RIYADH, Saudi Arabia — Standing in the middle of the King Abdullah Financial District (KAFD) in Riyadh, a swarm of drones creates delicate constellations on the horizon. A virtuoso is playing the piano on a stage, complementing the 3,000-drone performance conceived by Studio Drift — an artist duo formed by Dutch artists Lonneke Gordijn and Ralph Nauta — called “Desert Swarm.”
The scene invokes the term “future shock,” which was coined by American writer and futurologist Alvin Toffler. It describes the strong psychological disturbance caused by the super-rapid growth of industrial societies.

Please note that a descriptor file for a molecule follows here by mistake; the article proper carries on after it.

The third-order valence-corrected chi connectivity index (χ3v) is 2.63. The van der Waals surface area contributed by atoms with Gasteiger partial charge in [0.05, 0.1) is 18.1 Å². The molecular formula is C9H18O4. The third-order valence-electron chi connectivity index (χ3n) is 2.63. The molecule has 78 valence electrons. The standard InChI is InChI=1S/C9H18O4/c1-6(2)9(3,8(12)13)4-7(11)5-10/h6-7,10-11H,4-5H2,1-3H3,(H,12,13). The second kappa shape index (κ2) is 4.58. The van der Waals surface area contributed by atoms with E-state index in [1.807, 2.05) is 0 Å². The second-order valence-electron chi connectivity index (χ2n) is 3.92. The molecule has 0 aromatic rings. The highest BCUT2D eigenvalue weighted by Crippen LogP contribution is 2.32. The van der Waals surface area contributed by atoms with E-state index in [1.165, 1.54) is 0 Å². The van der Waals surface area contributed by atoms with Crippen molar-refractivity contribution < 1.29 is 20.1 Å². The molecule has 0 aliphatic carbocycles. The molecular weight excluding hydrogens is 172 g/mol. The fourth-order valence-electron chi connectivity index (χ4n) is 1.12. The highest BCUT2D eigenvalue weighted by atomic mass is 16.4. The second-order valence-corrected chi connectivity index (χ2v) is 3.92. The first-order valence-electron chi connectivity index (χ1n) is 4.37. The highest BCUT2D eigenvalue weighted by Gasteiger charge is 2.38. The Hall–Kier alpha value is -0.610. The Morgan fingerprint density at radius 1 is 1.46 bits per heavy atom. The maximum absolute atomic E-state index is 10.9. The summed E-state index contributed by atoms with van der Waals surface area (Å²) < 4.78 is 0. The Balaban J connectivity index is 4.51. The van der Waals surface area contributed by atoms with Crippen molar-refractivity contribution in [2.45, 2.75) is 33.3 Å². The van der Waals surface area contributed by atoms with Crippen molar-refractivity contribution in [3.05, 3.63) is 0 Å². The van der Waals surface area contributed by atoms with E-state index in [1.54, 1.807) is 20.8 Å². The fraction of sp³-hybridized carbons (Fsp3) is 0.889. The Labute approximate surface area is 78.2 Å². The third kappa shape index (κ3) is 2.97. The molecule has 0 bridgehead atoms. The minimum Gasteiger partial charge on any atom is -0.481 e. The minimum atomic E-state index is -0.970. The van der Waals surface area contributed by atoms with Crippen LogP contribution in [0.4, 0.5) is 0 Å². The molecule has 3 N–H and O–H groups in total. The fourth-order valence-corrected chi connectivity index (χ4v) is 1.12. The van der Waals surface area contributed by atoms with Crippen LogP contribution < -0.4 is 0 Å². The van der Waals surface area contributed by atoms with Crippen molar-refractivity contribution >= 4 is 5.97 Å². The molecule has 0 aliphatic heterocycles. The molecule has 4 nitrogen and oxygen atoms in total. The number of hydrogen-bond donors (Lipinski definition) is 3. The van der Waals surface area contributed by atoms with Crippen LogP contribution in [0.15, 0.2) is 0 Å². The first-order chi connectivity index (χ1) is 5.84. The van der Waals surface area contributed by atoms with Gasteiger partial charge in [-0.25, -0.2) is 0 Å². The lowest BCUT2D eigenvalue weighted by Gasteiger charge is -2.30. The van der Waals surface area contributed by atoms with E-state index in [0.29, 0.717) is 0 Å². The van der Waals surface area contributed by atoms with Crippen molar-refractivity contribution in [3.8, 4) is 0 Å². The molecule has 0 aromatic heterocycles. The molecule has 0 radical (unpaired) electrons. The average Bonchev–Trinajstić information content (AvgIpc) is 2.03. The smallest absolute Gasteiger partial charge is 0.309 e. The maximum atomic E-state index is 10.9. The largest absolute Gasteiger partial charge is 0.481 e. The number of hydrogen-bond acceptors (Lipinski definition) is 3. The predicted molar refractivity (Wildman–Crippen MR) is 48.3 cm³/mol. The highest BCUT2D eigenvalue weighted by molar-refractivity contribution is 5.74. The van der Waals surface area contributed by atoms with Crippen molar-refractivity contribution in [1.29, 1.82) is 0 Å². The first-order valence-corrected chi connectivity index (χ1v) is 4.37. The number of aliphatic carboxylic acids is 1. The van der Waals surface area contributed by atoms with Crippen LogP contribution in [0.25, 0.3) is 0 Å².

The drone show is part of the opening ceremony of the biggest light art festival in the world, Noor Riyadh, now in its third edition. Comprised of large-scale light art, building projections, performances, talks, workshops, tours and experiences, the festival tries to have something for everyone from the art aficionado to families and invites the local community to appreciate contemporary art and make it part of their lives.
Noor Riyadh is just one project under the bigger umbrella of Riyadh Art, an initiative launched in 2019 by King Salman meant to transform the Saudi capital into an open art exhibition.